E&P's demise a sober lesson for newspapers


The Nielsen Company announced last week that it would close Editor & Publisher (E&P) magazine by year's end after 125 years of reporting on the U.S. newspaper industry. No official reason was given, though one can guess the lack of growth prospects and tepid profitability were the culprits.

As of this writing, there remains a distant hope that a “white knight” will save E&P. There's been an amazing outpouring of support and sentiment in the past few days. Whether that can be translated into the preservation of this institution is unknown.

In any event, the events of the past week provide lessons to be learned for publishers.

Let me start by saying the Nielsen announcement profoundly affected me. It was the equivalent of a relative dying. It literally stopped me down for several hours. From what I can see online, others had a similarly emotional reaction.

My ties to E&P today are relegated to interacting with two of their best editors, Jennifer Saba and Mark Fitzgerald. Yet in years past, INMA held a marketing awards competition with E&P that brought me in contact with publishers Ferd Teubner and Colin Phillips, among others over the years. It was E&P in the 1930s that first recognised the emerging profession of promotion by supporting this competition.

E&P elicited love and hate. It was like the beloved uncle, with all its quirky imperfections yet always wearing its heart on its sleeve.

When I was a young reporter and editor in East Texas in the 1980s, I used to scour E&P's classifieds, ruminating on where I would go next in my career. In the newsroom, we would pass around a single copy that would be read by 30+ people on the distribution list. Long before the internet, we would devour every precious word.

Yet in 1999, I was so displeased with E&P's coverage of the business side of newspapers that I created The Newspaper Industry web site and e-newsletter for INMA to aggregate such coverage in one location. I noted that E&P had begun re-writing other people's stuff, so why not just link directly to the source? It was a success for INMA, but a small blip on E&P's radar.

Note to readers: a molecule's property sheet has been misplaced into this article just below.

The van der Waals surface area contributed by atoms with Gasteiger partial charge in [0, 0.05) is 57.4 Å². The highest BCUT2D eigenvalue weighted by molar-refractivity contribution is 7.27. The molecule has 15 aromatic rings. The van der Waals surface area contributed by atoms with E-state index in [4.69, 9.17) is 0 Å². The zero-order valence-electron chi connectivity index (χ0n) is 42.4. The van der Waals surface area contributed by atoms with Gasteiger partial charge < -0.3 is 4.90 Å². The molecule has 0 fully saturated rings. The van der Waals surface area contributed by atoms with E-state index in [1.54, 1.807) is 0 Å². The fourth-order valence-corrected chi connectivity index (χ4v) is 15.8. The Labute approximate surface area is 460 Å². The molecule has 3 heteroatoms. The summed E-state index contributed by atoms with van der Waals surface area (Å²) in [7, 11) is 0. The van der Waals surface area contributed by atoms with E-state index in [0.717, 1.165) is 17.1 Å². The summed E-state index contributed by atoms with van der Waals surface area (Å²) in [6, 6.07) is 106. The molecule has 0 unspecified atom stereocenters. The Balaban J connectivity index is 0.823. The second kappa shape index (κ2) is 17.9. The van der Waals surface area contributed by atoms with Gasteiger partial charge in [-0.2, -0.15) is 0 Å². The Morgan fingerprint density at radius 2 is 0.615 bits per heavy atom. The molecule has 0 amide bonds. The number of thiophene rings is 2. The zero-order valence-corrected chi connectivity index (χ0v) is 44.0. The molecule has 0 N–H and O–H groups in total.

Every week in print for many years, E&P was the source of news and information on the U.S. newspaper industry. You couldn't do without it. I've heard “Bible” attached to E&P's name many times in the past week.

I suppose that, beyond losing a “relative,” E&P's demise eerily mirrors what doomsayers say about newspapers. What would happen if our local newspaper went out of business? Who would cover the local news? Who would be the connective tissue of the community? Would life continue as normal? Would people find “good enough” alternatives?

My pat answer is that, hypothetically, bloggers and non-profit web sites would rise up and take over the role of the local newspaper. Eventually, amateurs would become professionals, a web site would emerge as the leader, a business model would revolve around their audience, and the ecosystem would return to equilibrium.

There was nothing hypothetical about E&P's demise last week. It was real. And it hit too damn close to home.

I'm still trying to make sense of it all:

  • Who covers the newspaper industry? Who is going to assume E&P's role? Are media-related magazines going to beef up coverage of a stuttering industry? In the investment world, Deutsche Bank and others dumped coverage in the past year. Aggregators will run out of links to content if content providers cease to exist.

  • Wrong price:TThere was an online report that suggested that Nielsen could have offloaded E&P to a variety of buyers who would have taken the asset off their hands for nothing but the assumption of obligations. Nielsen refused, believing the brand was worth millions. I suppose that's a business decision, but how sad that a for-profit company killed a brand altogether when there were takers – albeit at the wrong price. Sound familiar, publishers?

  • Cause of death: How did E&P really die? Nielsen may have held the knife, but an autopsy might show more natural causes. For all the influence that E&P had, dissecting its audiences and value propositions reveals incongruencies that developed over the years. Like newspapers, its classifieds shifted to free online sources. Like newspapers, there was over-reliance on a certain advertising category (technical/production aspects of newspapers). Like newspapers, it gave away far too much for free on its web site. Like newspapers, its coverage became too broad for its resources. Like newspapers, differentiating value eroded over time.

Some blame the popular journalism blog by Jim Romenesko as a culprit in E&P's demise. Romenesko is required reading for anyone in the U.S. newspaper business today, a brilliant daily aggregation of our industry by a guy who did it for free as a hobby in the 1990s and now is profitably housed by the Poynter Institute. Author and pundit Jeff Jarvis joked on Twitter: “O irony: I see a link to E&P saying Romenesko didn't kill it ... on Romenesko.”

The E&P story should serve as a sober warning to newspapers on several levels.

First, influence is great, but it rarely pays the bills.

Second, to create value for content there must be the perception of scarcity. Don't give it away.

Third, don't try to build audience by being all things to all people.

Fourth, align your target audience with your target advertising.

And, fifth, this can happen to you.

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